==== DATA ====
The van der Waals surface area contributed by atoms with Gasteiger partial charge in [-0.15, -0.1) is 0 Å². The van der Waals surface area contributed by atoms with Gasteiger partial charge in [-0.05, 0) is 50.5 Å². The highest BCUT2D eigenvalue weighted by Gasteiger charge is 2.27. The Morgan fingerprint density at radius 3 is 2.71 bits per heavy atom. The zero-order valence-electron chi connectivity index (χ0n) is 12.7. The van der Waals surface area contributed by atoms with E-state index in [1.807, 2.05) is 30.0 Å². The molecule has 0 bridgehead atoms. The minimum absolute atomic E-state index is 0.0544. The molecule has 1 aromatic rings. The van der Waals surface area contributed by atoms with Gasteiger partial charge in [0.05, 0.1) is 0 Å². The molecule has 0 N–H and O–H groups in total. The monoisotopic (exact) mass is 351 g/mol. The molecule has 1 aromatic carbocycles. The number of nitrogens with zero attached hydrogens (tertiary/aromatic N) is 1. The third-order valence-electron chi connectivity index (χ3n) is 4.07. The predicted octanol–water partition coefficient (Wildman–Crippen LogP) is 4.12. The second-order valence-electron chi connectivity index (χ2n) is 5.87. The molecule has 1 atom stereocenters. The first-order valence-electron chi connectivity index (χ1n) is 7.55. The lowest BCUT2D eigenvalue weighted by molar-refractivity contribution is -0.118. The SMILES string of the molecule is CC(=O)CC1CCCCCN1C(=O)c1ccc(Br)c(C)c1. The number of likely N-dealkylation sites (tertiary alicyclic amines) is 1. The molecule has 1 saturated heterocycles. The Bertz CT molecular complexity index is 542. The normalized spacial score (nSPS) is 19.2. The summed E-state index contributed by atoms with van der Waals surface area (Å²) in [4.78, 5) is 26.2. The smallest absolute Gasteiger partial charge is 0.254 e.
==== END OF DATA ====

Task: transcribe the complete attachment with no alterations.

The van der Waals surface area contributed by atoms with Gasteiger partial charge in [-0.15, -0.1) is 0 Å². The van der Waals surface area contributed by atoms with Gasteiger partial charge in [-0.05, 0) is 50.5 Å². The highest BCUT2D eigenvalue weighted by Gasteiger charge is 2.27. The Morgan fingerprint density at radius 3 is 2.71 bits per heavy atom. The zero-order valence-electron chi connectivity index (χ0n) is 12.7. The van der Waals surface area contributed by atoms with E-state index in [1.807, 2.05) is 30.0 Å². The molecule has 0 bridgehead atoms. The minimum absolute atomic E-state index is 0.0544. The molecule has 1 aromatic rings. The van der Waals surface area contributed by atoms with Gasteiger partial charge in [0.05, 0.1) is 0 Å². The molecule has 0 N–H and O–H groups in total. The monoisotopic (exact) mass is 351 g/mol. The molecule has 1 aromatic carbocycles. The number of nitrogens with zero attached hydrogens (tertiary/aromatic N) is 1. The third-order valence-electron chi connectivity index (χ3n) is 4.07. The predicted octanol–water partition coefficient (Wildman–Crippen LogP) is 4.12. The second-order valence-electron chi connectivity index (χ2n) is 5.87. The molecule has 1 atom stereocenters. The first-order valence-electron chi connectivity index (χ1n) is 7.55. The lowest BCUT2D eigenvalue weighted by molar-refractivity contribution is -0.118. The SMILES string of the molecule is CC(=O)CC1CCCCCN1C(=O)c1ccc(Br)c(C)c1. The number of likely N-dealkylation sites (tertiary alicyclic amines) is 1. The molecule has 1 saturated heterocycles. The Bertz CT molecular complexity index is 542. The normalized spacial score (nSPS) is 19.2. The summed E-state index contributed by atoms with van der Waals surface area (Å²) in [4.78, 5) is 26.2. The smallest absolute Gasteiger partial charge is 0.254 e.